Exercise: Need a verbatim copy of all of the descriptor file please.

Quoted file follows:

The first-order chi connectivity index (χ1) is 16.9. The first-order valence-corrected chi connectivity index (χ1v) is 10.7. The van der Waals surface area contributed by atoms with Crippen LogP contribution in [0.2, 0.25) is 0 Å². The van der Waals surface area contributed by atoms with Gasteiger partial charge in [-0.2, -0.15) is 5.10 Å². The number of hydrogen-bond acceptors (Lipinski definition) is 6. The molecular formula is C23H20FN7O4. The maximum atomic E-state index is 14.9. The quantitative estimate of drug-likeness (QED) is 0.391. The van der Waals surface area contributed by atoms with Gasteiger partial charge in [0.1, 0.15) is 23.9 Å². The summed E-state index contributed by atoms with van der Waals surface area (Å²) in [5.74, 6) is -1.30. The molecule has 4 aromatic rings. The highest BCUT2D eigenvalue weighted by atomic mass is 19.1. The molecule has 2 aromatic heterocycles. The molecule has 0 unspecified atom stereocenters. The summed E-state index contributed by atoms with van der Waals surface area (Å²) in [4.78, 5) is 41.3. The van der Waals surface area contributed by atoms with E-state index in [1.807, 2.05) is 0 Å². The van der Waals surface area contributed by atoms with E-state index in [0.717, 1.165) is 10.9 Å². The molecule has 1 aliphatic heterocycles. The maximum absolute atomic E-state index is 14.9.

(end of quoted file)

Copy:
The first-order chi connectivity index (χ1) is 16.9. The first-order valence-corrected chi connectivity index (χ1v) is 10.7. The van der Waals surface area contributed by atoms with Crippen LogP contribution in [0.2, 0.25) is 0 Å². The van der Waals surface area contributed by atoms with Gasteiger partial charge in [-0.2, -0.15) is 5.10 Å². The number of hydrogen-bond acceptors (Lipinski definition) is 6. The molecular formula is C23H20FN7O4. The maximum atomic E-state index is 14.9. The quantitative estimate of drug-likeness (QED) is 0.391. The van der Waals surface area contributed by atoms with Gasteiger partial charge in [0.1, 0.15) is 23.9 Å². The summed E-state index contributed by atoms with van der Waals surface area (Å²) in [5.74, 6) is -1.30. The molecule has 4 aromatic rings. The highest BCUT2D eigenvalue weighted by atomic mass is 19.1. The molecule has 2 aromatic heterocycles. The molecule has 0 unspecified atom stereocenters. The summed E-state index contributed by atoms with van der Waals surface area (Å²) in [4.78, 5) is 41.3. The van der Waals surface area contributed by atoms with E-state index in [1.807, 2.05) is 0 Å². The van der Waals surface area contributed by atoms with E-state index in [0.717, 1.165) is 10.9 Å². The molecule has 1 aliphatic heterocycles. The maximum absolute atomic E-state index is 14.9.